Sabine, and Prof. J. Forbes, be reappointed, with the addition of Mr. Broun ; 
and that the sum of £200 be placed at their disposal for the purpose. 

That Dr. Matthiesaen be requested to prosecute his Experiments on the 
Chemical Nature of Alloys ; and that the sum of £20 be placed at his dis- 
posal for the purpose. 

That Prof. Sullivan be requested to continue his Experiments on the Solu- 
bility of Salts at Temperatures above 100° Cent., and on the mutual Action 
of Salts in Solution ; and that the sum of £20 be placed at his disposal for 
the purpose. 

That Prof. Voelcker be requested to continue his investigation on Field 
Experiments and Laboratory Researches on the Constituents of Manures 
essential to Cultivated Crops; and that the sum of £25 be placed at his 
disposal for the purpose. 

That Mr. Alphonse Gages be requested to continue his Experiments on the 
Mechanico-Chemical Analysis of Minerals ; and that the sum of £20 be 
placed at his disposal for the purpose. 

That Mr. Mallet be requested to carry on his Experiments on Earthquake 
Waves ; and that the sum of £25 be placed at his disposal for the purpose. 

That additional excavations be made at Dura Den by the Committee, now 
consisting of Dr. Anderson, Prof. Ramsay, Prof. Nicol, and Mr. Page; that 
Mr. J. B. Jukes be added to the Committee ; and that the sum of £20 be 
placed at their disposal for the purpose. 

That Mr. J. Gwyu Jeffreys, Dr. Lukis, Mr. Spence Bate, Mr. A. Hancock, 
and Dr. Verloren be a Committee for the purpose of Reporting on the best 
mode of preventing the ravages of the different kinds of Teredo and other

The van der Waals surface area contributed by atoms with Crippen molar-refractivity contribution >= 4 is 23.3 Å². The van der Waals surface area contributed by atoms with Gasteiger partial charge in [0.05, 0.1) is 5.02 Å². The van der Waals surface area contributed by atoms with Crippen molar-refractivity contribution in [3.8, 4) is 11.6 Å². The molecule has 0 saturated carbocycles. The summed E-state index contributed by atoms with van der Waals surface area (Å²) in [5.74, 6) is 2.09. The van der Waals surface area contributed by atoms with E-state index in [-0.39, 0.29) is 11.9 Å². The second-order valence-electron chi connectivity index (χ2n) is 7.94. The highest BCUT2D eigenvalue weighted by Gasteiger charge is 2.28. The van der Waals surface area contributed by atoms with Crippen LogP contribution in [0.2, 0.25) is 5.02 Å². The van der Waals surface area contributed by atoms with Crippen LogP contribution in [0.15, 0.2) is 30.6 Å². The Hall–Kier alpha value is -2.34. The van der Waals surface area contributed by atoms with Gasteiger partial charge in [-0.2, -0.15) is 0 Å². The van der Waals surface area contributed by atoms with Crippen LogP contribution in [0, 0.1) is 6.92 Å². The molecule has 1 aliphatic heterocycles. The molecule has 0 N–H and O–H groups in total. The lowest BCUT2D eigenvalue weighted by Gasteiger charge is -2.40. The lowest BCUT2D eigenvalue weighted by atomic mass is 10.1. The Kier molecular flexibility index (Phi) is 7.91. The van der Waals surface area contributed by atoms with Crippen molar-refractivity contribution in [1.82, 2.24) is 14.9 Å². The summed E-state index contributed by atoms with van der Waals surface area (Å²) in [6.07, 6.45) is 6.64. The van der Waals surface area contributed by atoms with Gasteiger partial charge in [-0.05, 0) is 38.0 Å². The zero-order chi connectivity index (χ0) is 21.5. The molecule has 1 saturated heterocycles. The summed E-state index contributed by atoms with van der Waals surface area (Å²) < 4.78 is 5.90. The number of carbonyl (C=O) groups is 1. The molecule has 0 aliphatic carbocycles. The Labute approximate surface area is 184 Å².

Animals in our Ships and Harbours; that Mr. J. Gwyn Jeffreys be the 
Secretary ; and that the sum of £10 be placed at their disposal for the purpose. 

That Mr. Sclater, Dr. A. Gunlher, and Mr. II. T. Tomes be a Committee 
for the purpose of preparing and printing a Report on the Present State of 
our Knowledge of the Terrestrial Vertebrata of the West India Islands; 
that Mr. Sclater be the Secretary; and that the sum of £10 be placed at 
their disposal for the purpose. 

That Mr. Robert MacAndrew and the following gentlemen be a Com- 



xlvi REPORT — 1860. 

mittee for General Dredging purposes: — Mr. R. MacAndrew, Chairman; 
Mr. G. C. Hyndman, Dr. Edwards, Dr. Dickie, Mr. C. L. Stewart, Dr. Colling- 
wood, Dr. Kinahan, Mr. J. S. Worthey, Mr. J. Gwyn Jeffreys, Dr. E. Perceval 
Wright, Mr. Lucas Barrett, and Professor J. R. Greene. That Mr. Robert 
MacAndrew be the Secretary ; and that the sum of £25 be placed at their 
disposal for the purpose. 

That Dr. Ogilvie, Dr. Dickie, Dr. Dyce, Prof. Nicol, and Mr. C. W. Peacli 
be a Committee for the purpose of Dredging the North and East Coasts 
of Scotland. That Dr. Ogilvie be the Secretary ; and that the sum of £25 
be placed at their disposal for the purpose. 

That the surviving members of the Committee appointed in the year 1842, 
viz. Mr. C. Darwin, Rev. Professor Henslow, Rev. L. Jenyns, Mr. W. Ogilby, 
Professor Phillips, Sir John Richardson, Mr. J. O.Westwood, Professor Owen, 
Mr. W. E. Shuckard, and Mr. G. R. Waterhouse, for the purpose of pre-